In the US East Coast, the derecho had moved from land to ocean and the tsunami propagated towards offshore with Proudman resonance. Figure 6 shows a sequence of the wave propagation simulated by the Pacific Tsunami Warning Centre, NOAA, as an example of June 13, 2013 . The body wave, surrounded by a rectangle marked as ‘a’, generated along the coast of Philadelphia (see the upper left panel in Figure 6) and moved eastward over the continental shelf. The wave was reflected along with the edge of the continental shelf and back to the coast. The body wave propagated across the edge after 17:00Z, crossing with the reflected wave. The body wave seemed to have disappeared at 20:00Z, which travelled longer than 300 km along the coastal shelf. The area of the maximum wave height higher than 10 cm corresponded with the area passing the body wave with resonance effect.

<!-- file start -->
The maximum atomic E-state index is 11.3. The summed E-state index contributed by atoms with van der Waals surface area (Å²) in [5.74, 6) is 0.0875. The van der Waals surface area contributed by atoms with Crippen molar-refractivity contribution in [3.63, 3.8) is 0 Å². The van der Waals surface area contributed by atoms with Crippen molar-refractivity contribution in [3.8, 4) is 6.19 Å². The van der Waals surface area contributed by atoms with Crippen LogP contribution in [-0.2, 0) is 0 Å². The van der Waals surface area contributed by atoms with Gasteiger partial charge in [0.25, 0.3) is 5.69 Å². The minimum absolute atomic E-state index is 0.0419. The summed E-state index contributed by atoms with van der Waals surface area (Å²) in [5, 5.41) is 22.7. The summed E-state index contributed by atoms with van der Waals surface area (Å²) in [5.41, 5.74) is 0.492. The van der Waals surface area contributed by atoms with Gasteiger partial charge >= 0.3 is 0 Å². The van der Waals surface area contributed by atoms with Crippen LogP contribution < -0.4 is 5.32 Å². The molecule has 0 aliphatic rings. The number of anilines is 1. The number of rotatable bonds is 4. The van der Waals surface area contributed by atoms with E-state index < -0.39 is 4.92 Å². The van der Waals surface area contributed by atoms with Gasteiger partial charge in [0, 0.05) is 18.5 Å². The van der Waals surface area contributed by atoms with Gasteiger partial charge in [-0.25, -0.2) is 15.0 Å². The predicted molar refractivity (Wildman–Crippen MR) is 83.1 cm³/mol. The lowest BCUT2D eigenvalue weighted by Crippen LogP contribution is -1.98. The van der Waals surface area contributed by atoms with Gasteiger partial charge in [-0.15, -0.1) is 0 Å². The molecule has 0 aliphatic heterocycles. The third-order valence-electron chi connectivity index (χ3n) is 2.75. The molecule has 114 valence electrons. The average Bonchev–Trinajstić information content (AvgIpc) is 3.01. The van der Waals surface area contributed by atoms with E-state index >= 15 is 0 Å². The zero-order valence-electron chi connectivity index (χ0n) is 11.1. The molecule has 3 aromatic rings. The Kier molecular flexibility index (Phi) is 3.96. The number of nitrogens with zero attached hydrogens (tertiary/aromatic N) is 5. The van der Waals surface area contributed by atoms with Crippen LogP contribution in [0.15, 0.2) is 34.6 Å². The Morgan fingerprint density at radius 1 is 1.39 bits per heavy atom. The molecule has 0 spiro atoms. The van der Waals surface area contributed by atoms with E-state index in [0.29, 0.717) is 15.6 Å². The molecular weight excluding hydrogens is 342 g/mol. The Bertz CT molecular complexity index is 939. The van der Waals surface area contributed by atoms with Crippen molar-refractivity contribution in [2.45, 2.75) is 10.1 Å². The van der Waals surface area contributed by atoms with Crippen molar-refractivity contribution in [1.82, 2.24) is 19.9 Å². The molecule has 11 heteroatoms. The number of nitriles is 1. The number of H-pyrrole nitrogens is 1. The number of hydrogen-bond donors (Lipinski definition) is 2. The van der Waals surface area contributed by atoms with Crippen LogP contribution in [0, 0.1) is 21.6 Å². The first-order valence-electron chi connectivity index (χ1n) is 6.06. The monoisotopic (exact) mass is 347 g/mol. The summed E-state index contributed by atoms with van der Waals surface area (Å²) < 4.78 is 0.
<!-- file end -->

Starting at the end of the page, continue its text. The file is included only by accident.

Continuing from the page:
5. Pressure jump of Nagasaki 1979 ‘Abiki’ event
The system with the strong intrusion of the cold dry air can cause the abrupt pressure jumps with weak precipitation or without precipitation. Figure 7 shows the satellite image and the observation records of meteorological tsunami by abrupt pressure jumps at Nagasaki Bay in west Kyushu, Japan . The maximum wave height showed 278 cm at the third wave in tidal station of Nagasaki port. Some references cited the maximum wave of 4.8 m at this event , but that value was estimated value using Green’s formula in Eq. (3). Abrupt pressure jump of 5.9 hPa per 30 min was recorded at Meshima about 140 km southwest from Nagasaki. The pressure jump decayed as the system moved to east and the intensity was 3.0 hPa per 20 min. Hibiya and Kajiura (1982)  proposed that the pressure jump was generated at the region near Shanghai, China, while Akamatsu (1982)  suggested that pressure jump was generated more towards the east side near Meshima. The satellite visible image showed that there was clear boundary between the stratiform cloud and the dry air in the middle of the East China Sea.